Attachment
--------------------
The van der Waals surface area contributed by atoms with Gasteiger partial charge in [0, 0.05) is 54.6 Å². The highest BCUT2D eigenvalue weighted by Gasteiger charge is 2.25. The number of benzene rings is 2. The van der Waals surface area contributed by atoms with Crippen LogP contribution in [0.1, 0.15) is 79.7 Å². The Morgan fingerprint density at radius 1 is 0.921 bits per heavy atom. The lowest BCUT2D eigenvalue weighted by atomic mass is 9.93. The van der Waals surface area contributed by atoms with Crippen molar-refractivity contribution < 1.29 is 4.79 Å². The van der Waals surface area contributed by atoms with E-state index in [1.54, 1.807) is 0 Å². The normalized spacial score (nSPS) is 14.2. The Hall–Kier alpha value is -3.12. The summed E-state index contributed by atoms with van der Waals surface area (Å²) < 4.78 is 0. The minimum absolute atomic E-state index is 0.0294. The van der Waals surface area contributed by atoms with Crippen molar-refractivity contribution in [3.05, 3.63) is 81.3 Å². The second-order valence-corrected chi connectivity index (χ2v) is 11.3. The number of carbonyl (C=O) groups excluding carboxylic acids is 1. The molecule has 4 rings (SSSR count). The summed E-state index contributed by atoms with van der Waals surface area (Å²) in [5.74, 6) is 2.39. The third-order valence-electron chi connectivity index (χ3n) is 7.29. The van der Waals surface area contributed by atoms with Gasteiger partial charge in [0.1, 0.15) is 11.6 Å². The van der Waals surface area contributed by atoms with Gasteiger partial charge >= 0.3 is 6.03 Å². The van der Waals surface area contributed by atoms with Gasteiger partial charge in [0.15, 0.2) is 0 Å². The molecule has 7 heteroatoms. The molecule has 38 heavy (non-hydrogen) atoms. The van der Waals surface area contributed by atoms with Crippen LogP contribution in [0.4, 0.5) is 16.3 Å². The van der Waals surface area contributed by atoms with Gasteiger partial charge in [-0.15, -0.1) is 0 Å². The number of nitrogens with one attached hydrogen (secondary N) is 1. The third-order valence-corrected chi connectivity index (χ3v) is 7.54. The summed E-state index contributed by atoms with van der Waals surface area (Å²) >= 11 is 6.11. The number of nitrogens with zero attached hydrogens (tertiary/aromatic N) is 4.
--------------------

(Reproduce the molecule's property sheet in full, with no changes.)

The van der Waals surface area contributed by atoms with Gasteiger partial charge in [0, 0.05) is 54.6 Å². The highest BCUT2D eigenvalue weighted by Gasteiger charge is 2.25. The number of benzene rings is 2. The van der Waals surface area contributed by atoms with Crippen LogP contribution in [0.1, 0.15) is 79.7 Å². The Morgan fingerprint density at radius 1 is 0.921 bits per heavy atom. The lowest BCUT2D eigenvalue weighted by atomic mass is 9.93. The van der Waals surface area contributed by atoms with Crippen molar-refractivity contribution < 1.29 is 4.79 Å². The van der Waals surface area contributed by atoms with E-state index in [1.54, 1.807) is 0 Å². The normalized spacial score (nSPS) is 14.2. The Hall–Kier alpha value is -3.12. The summed E-state index contributed by atoms with van der Waals surface area (Å²) < 4.78 is 0. The minimum absolute atomic E-state index is 0.0294. The van der Waals surface area contributed by atoms with Crippen molar-refractivity contribution in [3.05, 3.63) is 81.3 Å². The second-order valence-corrected chi connectivity index (χ2v) is 11.3. The number of carbonyl (C=O) groups excluding carboxylic acids is 1. The molecule has 4 rings (SSSR count). The summed E-state index contributed by atoms with van der Waals surface area (Å²) in [5.74, 6) is 2.39. The third-order valence-electron chi connectivity index (χ3n) is 7.29. The van der Waals surface area contributed by atoms with Gasteiger partial charge in [0.1, 0.15) is 11.6 Å². The van der Waals surface area contributed by atoms with Gasteiger partial charge >= 0.3 is 6.03 Å². The van der Waals surface area contributed by atoms with Gasteiger partial charge in [0.15, 0.2) is 0 Å². The molecule has 7 heteroatoms. The molecule has 38 heavy (non-hydrogen) atoms. The van der Waals surface area contributed by atoms with Crippen LogP contribution in [0.4, 0.5) is 16.3 Å². The van der Waals surface area contributed by atoms with Gasteiger partial charge in [-0.15, -0.1) is 0 Å². The number of nitrogens with one attached hydrogen (secondary N) is 1. The third-order valence-corrected chi connectivity index (χ3v) is 7.54. The summed E-state index contributed by atoms with van der Waals surface area (Å²) >= 11 is 6.11. The number of nitrogens with zero attached hydrogens (tertiary/aromatic N) is 4.